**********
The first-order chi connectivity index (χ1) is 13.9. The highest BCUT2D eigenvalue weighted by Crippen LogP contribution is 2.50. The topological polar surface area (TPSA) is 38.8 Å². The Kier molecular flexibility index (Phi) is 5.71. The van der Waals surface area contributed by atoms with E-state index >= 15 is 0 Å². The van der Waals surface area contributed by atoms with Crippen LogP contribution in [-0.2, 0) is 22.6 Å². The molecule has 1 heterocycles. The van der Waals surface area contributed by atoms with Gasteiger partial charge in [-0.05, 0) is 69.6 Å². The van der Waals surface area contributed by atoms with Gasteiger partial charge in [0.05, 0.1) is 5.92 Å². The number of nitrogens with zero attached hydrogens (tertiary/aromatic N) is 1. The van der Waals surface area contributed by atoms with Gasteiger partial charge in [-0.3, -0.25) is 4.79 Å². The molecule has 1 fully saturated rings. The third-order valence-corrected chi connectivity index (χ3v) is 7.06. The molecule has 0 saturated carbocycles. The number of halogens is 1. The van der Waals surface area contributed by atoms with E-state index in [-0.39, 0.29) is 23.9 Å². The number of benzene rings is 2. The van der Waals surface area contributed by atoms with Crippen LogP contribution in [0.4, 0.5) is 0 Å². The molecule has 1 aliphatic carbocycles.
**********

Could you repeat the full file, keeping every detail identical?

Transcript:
The first-order chi connectivity index (χ1) is 13.9. The highest BCUT2D eigenvalue weighted by Crippen LogP contribution is 2.50. The topological polar surface area (TPSA) is 38.8 Å². The Kier molecular flexibility index (Phi) is 5.71. The van der Waals surface area contributed by atoms with E-state index >= 15 is 0 Å². The van der Waals surface area contributed by atoms with Crippen LogP contribution in [-0.2, 0) is 22.6 Å². The molecule has 1 heterocycles. The van der Waals surface area contributed by atoms with Gasteiger partial charge in [-0.05, 0) is 69.6 Å². The van der Waals surface area contributed by atoms with Gasteiger partial charge in [0.05, 0.1) is 5.92 Å². The number of nitrogens with zero attached hydrogens (tertiary/aromatic N) is 1. The van der Waals surface area contributed by atoms with Gasteiger partial charge in [-0.3, -0.25) is 4.79 Å². The molecule has 1 fully saturated rings. The third-order valence-corrected chi connectivity index (χ3v) is 7.06. The molecule has 0 saturated carbocycles. The number of halogens is 1. The van der Waals surface area contributed by atoms with E-state index in [-0.39, 0.29) is 23.9 Å². The number of benzene rings is 2. The van der Waals surface area contributed by atoms with Crippen LogP contribution in [0.4, 0.5) is 0 Å². The molecule has 1 aliphatic carbocycles.